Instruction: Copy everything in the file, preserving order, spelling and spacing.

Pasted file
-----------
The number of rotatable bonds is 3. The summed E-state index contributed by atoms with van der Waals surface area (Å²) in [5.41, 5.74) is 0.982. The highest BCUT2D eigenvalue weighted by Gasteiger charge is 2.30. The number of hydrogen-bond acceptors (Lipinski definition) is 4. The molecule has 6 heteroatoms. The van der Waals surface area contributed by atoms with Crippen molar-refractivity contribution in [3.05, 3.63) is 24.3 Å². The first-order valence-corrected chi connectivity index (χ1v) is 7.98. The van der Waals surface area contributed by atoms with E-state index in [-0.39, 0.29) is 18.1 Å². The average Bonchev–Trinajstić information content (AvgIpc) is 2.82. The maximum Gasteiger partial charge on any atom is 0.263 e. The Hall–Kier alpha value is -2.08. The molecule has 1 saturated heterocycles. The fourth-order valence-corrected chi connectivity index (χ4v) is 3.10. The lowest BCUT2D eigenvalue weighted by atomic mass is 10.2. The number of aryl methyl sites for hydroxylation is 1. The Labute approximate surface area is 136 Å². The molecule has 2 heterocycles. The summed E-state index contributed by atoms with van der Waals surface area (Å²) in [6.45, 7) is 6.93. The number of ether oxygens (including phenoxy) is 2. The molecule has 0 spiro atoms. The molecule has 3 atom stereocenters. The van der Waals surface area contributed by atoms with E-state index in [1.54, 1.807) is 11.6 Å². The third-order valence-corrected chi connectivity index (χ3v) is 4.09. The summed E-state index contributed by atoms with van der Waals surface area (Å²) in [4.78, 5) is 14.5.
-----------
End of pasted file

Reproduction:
The number of rotatable bonds is 3. The summed E-state index contributed by atoms with van der Waals surface area (Å²) in [5.41, 5.74) is 0.982. The highest BCUT2D eigenvalue weighted by Gasteiger charge is 2.30. The number of hydrogen-bond acceptors (Lipinski definition) is 4. The molecule has 6 heteroatoms. The van der Waals surface area contributed by atoms with Crippen molar-refractivity contribution in [3.05, 3.63) is 24.3 Å². The first-order valence-corrected chi connectivity index (χ1v) is 7.98. The van der Waals surface area contributed by atoms with E-state index in [-0.39, 0.29) is 18.1 Å². The average Bonchev–Trinajstić information content (AvgIpc) is 2.82. The maximum Gasteiger partial charge on any atom is 0.263 e. The Hall–Kier alpha value is -2.08. The molecule has 1 saturated heterocycles. The fourth-order valence-corrected chi connectivity index (χ4v) is 3.10. The lowest BCUT2D eigenvalue weighted by atomic mass is 10.2. The number of aryl methyl sites for hydroxylation is 1. The Labute approximate surface area is 136 Å². The molecule has 2 heterocycles. The summed E-state index contributed by atoms with van der Waals surface area (Å²) in [6.45, 7) is 6.93. The number of ether oxygens (including phenoxy) is 2. The molecule has 0 spiro atoms. The molecule has 3 atom stereocenters. The van der Waals surface area contributed by atoms with E-state index in [1.54, 1.807) is 11.6 Å². The third-order valence-corrected chi connectivity index (χ3v) is 4.09. The summed E-state index contributed by atoms with van der Waals surface area (Å²) in [4.78, 5) is 14.5.